Hearing loss is considered a normal part of growing older: we begin to hear things less clearly as we get older. Perhaps we need to keep asking the grandkids to speak up when they talk, or we have to turn the volume up on the TV, or perhaps…we start…what was I going to say…oh ya. Maybe we begin to suffer memory loss.
The general population has a much lower rate of dementia and Alzheimer’s than the older population. That’s why memory loss is considered a normal part of aging. But what if there was a connection between the two? And, better still, what if there were a way for you to treat hearing loss and also preserve your memories and mental health?
Hearing Loss And Mental Decline
With almost 30 million individuals in the United States who have hearing loss, cognitive decline and dementia, for most of them, isn’t associated with hearing loss. However, the link is very clear if you look in the right places: research has shown that there is a substantial risk of developing Alzheimer’s disease and other dementia-like disorders if you also suffer from hearing loss – even if you have fairly mild loss of hearing.
Mental health problems including anxiety and depression are also quite prevalent in people who have hearing loss. Your ability to socialize can be seriously impacted by hearing loss, cognitive decline, and other mental health problems and that’s the real key here.
Why is Cognitive Decline Connected to Hearing Loss?
While cognitive decline and mental health problems haven’t been definitively proven to be connected to hearing loss, experts are looking at a number of clues that point us in that direction. They have identified two main scenarios which appear to lead to problems: inability to socialize and your brain working overtime.
Many studies show that loneliness leads to anxiety and depression. And people are less likely to socialize when they are dealing with hearing loss. Many people can’t enjoy events like attending a movie because they find it too hard to hear the dialog. These situations lead down a path of isolation, which can lead to mental health problems.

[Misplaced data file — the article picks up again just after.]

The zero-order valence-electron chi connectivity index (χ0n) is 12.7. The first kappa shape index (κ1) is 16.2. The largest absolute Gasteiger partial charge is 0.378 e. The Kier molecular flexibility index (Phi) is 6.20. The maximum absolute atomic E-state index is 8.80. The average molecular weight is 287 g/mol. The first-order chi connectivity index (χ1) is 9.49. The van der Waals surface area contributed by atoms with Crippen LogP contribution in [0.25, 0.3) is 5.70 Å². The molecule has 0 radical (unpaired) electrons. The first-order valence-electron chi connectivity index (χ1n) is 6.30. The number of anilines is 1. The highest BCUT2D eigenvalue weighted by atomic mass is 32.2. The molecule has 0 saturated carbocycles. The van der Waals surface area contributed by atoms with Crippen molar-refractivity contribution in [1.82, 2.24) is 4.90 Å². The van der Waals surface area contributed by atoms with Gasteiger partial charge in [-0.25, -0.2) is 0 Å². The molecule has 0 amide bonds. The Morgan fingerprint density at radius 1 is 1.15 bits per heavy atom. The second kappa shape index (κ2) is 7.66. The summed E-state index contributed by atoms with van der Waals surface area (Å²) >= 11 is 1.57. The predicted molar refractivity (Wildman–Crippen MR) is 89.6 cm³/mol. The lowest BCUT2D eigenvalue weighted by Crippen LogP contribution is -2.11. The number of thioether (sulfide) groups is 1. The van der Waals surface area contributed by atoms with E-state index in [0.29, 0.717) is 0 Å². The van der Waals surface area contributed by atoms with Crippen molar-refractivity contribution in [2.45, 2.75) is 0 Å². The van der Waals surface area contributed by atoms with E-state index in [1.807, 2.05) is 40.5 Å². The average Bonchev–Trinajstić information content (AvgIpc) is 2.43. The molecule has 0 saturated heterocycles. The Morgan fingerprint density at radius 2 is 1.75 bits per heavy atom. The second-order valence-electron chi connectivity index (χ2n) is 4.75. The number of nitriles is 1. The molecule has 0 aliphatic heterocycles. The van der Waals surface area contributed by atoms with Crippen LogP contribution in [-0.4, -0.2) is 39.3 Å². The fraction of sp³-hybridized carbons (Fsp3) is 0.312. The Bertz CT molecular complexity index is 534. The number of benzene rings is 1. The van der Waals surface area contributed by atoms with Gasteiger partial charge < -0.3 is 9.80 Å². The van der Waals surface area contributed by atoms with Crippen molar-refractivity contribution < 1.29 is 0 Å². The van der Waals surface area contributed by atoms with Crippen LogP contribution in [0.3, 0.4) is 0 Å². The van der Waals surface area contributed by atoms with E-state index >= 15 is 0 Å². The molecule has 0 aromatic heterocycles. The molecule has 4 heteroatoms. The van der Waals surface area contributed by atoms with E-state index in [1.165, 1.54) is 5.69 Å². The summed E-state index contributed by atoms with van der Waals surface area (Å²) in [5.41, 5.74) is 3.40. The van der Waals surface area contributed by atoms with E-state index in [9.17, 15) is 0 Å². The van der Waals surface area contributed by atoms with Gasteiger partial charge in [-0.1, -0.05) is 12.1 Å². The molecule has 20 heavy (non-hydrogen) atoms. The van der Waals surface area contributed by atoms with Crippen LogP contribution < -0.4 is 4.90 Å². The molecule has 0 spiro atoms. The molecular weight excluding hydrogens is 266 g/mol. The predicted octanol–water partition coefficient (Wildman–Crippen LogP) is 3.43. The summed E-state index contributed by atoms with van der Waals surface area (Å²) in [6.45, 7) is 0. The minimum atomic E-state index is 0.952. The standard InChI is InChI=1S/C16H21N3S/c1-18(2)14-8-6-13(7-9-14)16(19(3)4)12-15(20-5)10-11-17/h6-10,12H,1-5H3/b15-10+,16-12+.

researchers have also found that the brain frequently has to work extra hard to compensate for the fact that the ears don’t hear as well as they should. The area of the brain that’s responsible for comprehending sounds, such as voices in a conversation, calls for more help from other portion of the brain – specifically, the area of the brain that keeps our memories intact. This causes cognitive decline to occur a lot quicker than it normally would.
How to Avoid Cognitive Decline by Wearing Hearing Aids
Hearing aids improve our hearing letting the brain to use it’s resources in a normal manner which is our best defense for dealing with cognitive decline and dementia. Research has shown that people improved their cognitive functions and were at a decreased risk for developing dementia when they managed their hearing loss with hearing aids.
Actually, we would probably see fewer instances of dementia and cognitive decline if more people wore hearing aids. Between 15% and 30% of people who require hearing aids even use them, that’s 4.5 to 9 million people. The World Health Organization reports that there are nearly 50 million people who deal with some kind of dementia. The quality of life will be drastically improved for people and families if hearing aids can lessen that number by just a couple million people.